The way I've done this in the past is to play a series of games with clocks starting with 10 minutes each on the clocks and then the rule for subsequent games that the winner of the previous game gets one minute less and the loser one minute more. This quickly stabilizes at a level where both players have good chances of winning.
The board and pieces
Quantum chess is played on a regular 8x8 chess board with standard pieces.
Pieces have rings around them, filled in with colour. These rings show the probability that the piece is in that square.
Modifications to existing chess rules
A player is not required to move their king out of check and the game concludes when there is a 100% ...
The check must come from the knight (D'uh!)
The black king must be on c5 for the mate
The white king must be used to cover any empty squares to the right of the black king - thus the white king must move, thus there must be at least one non-checking move
On a non-checking move Black can try to release the prison by Ra4
The only way white can cover this ...
Imagine a variation of chess without the rules about check and checkmate, where a player wins simply when he captures his opponent's king. In this variation, Kxd5 loses the game to exd5.
Turns out, that's more or less how real chess works. The objective is to capture the opponent's king. If your king is under attack, you must deal with that threat. If there'...
In fact K+R+R can force checkmate against K on an open board.
First move both Rooks away from the King and to different rows and columns.
Then check the King with one Rook, say on a row.
Whichever side the King goes, move the other Rook to limit it to a single row.
Now the Rooks, moving only horizontally,
can limit the defending King to just four squares on ...
The Matt Bengtson problem Prof. Elkies mentions is:
[Title "Matt Bengtson, Chess Braintwisters (Burt Hochberg), no. 103. White to move & draw."]
[FEN "4kn2/3p1pPp/4pPpK/6P1/8/2p5/1b6/8 w - - 0 1"]
However, the problem is actually cooked with a win for Black starting with “3... f6!”, and there is no stalemate for White. The solution and the cooking line ...
In German, we would call this "Schlagschach". The German Wikipedia translates this to "Capturechess".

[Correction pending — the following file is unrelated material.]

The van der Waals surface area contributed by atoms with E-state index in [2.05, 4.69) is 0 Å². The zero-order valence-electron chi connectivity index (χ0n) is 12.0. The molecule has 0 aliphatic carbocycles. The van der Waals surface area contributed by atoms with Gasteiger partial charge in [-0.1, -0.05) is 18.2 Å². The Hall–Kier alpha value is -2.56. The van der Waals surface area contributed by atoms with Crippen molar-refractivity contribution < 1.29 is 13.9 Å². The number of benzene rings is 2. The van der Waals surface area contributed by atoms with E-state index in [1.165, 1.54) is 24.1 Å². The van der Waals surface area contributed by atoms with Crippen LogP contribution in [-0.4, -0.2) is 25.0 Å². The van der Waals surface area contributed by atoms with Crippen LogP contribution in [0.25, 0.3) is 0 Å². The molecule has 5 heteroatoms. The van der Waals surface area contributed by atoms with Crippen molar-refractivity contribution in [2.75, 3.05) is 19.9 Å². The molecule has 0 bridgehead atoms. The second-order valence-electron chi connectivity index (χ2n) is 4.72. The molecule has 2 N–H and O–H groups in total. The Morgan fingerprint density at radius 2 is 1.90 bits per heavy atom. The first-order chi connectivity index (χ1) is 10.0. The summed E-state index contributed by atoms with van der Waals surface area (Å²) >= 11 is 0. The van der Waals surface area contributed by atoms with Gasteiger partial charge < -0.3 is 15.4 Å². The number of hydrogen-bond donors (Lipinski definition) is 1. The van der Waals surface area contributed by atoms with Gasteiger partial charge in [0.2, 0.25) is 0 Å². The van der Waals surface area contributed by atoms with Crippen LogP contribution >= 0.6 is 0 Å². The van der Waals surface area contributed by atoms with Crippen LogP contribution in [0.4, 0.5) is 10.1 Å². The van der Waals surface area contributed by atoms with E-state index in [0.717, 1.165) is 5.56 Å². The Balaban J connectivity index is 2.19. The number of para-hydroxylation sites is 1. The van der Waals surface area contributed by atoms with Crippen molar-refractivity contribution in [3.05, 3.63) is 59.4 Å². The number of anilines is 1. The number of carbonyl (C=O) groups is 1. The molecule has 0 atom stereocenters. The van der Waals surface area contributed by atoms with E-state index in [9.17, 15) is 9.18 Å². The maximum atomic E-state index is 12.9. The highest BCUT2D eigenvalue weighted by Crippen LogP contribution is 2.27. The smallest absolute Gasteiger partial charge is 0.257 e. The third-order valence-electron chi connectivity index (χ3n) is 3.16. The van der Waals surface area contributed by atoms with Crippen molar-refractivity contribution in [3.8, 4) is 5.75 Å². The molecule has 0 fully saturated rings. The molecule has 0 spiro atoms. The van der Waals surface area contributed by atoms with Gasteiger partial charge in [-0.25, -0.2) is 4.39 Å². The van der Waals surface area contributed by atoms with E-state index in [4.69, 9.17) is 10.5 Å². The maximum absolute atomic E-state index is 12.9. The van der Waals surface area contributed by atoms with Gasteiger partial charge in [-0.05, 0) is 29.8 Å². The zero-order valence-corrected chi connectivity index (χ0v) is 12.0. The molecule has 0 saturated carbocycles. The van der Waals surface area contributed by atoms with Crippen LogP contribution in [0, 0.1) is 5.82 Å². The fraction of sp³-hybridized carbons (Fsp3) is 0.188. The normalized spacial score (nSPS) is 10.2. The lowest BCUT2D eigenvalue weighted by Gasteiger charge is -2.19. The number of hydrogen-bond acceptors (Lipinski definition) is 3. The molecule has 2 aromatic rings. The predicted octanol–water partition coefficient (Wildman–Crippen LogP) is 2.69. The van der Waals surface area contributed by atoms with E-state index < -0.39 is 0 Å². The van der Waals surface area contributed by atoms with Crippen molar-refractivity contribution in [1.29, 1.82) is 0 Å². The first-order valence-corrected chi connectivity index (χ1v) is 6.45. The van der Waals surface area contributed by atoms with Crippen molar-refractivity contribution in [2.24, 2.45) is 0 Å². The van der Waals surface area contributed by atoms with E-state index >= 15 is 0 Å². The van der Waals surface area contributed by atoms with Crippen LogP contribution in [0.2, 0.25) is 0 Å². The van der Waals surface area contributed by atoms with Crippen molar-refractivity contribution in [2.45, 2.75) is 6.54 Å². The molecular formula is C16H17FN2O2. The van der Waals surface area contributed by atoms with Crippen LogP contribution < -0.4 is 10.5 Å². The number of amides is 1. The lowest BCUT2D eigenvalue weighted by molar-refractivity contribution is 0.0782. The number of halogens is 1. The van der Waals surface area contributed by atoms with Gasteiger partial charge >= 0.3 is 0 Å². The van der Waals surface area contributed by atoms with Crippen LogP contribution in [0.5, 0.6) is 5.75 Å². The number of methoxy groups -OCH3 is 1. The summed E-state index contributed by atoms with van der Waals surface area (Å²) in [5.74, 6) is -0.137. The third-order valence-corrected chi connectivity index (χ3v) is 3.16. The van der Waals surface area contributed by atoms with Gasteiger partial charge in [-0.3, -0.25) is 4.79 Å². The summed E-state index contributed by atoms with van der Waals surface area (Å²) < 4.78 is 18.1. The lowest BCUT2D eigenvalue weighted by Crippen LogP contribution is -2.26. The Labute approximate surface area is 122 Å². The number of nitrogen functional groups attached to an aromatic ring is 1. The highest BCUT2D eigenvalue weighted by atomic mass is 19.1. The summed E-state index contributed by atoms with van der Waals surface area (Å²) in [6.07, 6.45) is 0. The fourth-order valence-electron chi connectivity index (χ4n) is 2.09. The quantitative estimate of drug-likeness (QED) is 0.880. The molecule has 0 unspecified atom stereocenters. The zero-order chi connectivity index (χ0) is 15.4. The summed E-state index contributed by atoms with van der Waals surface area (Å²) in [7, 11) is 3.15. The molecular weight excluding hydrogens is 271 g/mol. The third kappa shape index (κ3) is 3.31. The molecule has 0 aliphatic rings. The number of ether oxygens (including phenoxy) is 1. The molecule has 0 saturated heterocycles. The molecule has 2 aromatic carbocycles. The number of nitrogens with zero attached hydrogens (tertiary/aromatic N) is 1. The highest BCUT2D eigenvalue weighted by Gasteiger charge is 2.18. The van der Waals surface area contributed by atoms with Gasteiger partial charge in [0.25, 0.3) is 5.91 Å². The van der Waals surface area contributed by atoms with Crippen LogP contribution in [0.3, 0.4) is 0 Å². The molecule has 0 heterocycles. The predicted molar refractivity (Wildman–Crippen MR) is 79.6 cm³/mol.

However, I could not find an English resource that describes this variant.
But there is a thread on chess.com where someone asked about the exact same thing.
Edit: Thanks to @bitchaser who dug that thread more thoroughly and found a link to another page ...
There is no mention of excluding the regular starting position in Appendix F. of the FIDE Laws of Chess, so it's really Chess960 and not Chess959. I can imagine that there are chess programs or websites which do exclude the regular starting position, but this is against the official rules.
If these are two real kings, it is not possible. This is because one requirement of checkmate is that the black king is in check which cannot be achieved with any of the white kings, since it would put the white king in check.
If you say that white has only one king and a nonstandard chess piece that moves exactly like a king (i.e. this piece can be put ...
A King and a Man (or commoner; i.e., a non-royal King) can mate a lone King. The longest distance to mate on a standard 8x8 board is 18 moves.
The result quoted above was obtained by H.G. Muller in 2008, see this coment on chessvariants.com: http://www.chessvariants.com/index/listcomments.php?id=28770
Those are just the rules of the game. You could absolutely try to make the case that moving into check in such a situation should be legal, but playing by those rules wouldn't be chess anymore (it would be some variant).
You could also ask why stalemate is a draw and not a win, even though the latter result would make more sense in a real battle. These are ...
I will answer from a different perspective: why Racing Kings (RK) has a rule to allow black a chance to draw, and why the same logic doesn't apply to chess.
What is Racing Kings (RK)?
Background for those unfamiliar with RK: Both sides start with all pieces (no pawns), arranged on the first 2 ranks of the chessboard, white on the right, black on the left. ...
Excellent question. The rules state that this is not possible. Castling can only be done once.
This is explicitly mentioned under Guidelines II. Chess960 Rules:
II.3.1 Chess960 allows each player to castle once per game, a move by potentially both the king and rook in a single move. [...]
Specifically, castling (even if the king doesn't move) should still ...
Andrew Bartmess was the first Star Trek fan to reverse-engineer the game of tridimensional chess from the TV series (which never explained the rules). He sells his version of the rules for $9.95: Tri-D Chess Rules.